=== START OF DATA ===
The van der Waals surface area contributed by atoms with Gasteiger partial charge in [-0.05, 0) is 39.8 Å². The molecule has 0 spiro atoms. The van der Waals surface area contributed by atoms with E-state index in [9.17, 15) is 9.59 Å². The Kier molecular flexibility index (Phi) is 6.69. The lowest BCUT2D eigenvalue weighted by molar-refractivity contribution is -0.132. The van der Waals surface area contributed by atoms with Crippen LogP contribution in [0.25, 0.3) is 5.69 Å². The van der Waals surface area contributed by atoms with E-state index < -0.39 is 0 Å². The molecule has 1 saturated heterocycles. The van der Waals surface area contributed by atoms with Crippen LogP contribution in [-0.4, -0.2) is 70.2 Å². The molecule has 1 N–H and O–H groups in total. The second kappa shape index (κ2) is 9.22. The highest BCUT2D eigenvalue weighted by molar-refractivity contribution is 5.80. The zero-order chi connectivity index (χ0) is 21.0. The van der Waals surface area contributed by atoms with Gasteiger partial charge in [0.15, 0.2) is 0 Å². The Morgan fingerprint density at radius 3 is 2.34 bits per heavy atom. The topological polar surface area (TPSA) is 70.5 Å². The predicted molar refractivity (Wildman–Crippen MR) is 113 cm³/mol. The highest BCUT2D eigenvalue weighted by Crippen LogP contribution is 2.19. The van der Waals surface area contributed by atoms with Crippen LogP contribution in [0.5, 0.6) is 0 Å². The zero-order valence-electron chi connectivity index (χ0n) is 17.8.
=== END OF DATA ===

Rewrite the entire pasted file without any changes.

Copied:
The van der Waals surface area contributed by atoms with Gasteiger partial charge in [-0.05, 0) is 39.8 Å². The molecule has 0 spiro atoms. The van der Waals surface area contributed by atoms with E-state index in [9.17, 15) is 9.59 Å². The Kier molecular flexibility index (Phi) is 6.69. The lowest BCUT2D eigenvalue weighted by molar-refractivity contribution is -0.132. The van der Waals surface area contributed by atoms with Crippen LogP contribution in [0.25, 0.3) is 5.69 Å². The van der Waals surface area contributed by atoms with E-state index < -0.39 is 0 Å². The molecule has 1 saturated heterocycles. The van der Waals surface area contributed by atoms with Crippen LogP contribution in [-0.4, -0.2) is 70.2 Å². The molecule has 1 N–H and O–H groups in total. The second kappa shape index (κ2) is 9.22. The highest BCUT2D eigenvalue weighted by molar-refractivity contribution is 5.80. The zero-order chi connectivity index (χ0) is 21.0. The van der Waals surface area contributed by atoms with Gasteiger partial charge in [0.15, 0.2) is 0 Å². The Morgan fingerprint density at radius 3 is 2.34 bits per heavy atom. The topological polar surface area (TPSA) is 70.5 Å². The predicted molar refractivity (Wildman–Crippen MR) is 113 cm³/mol. The highest BCUT2D eigenvalue weighted by Crippen LogP contribution is 2.19. The van der Waals surface area contributed by atoms with Crippen LogP contribution in [0.5, 0.6) is 0 Å². The zero-order valence-electron chi connectivity index (χ0n) is 17.8.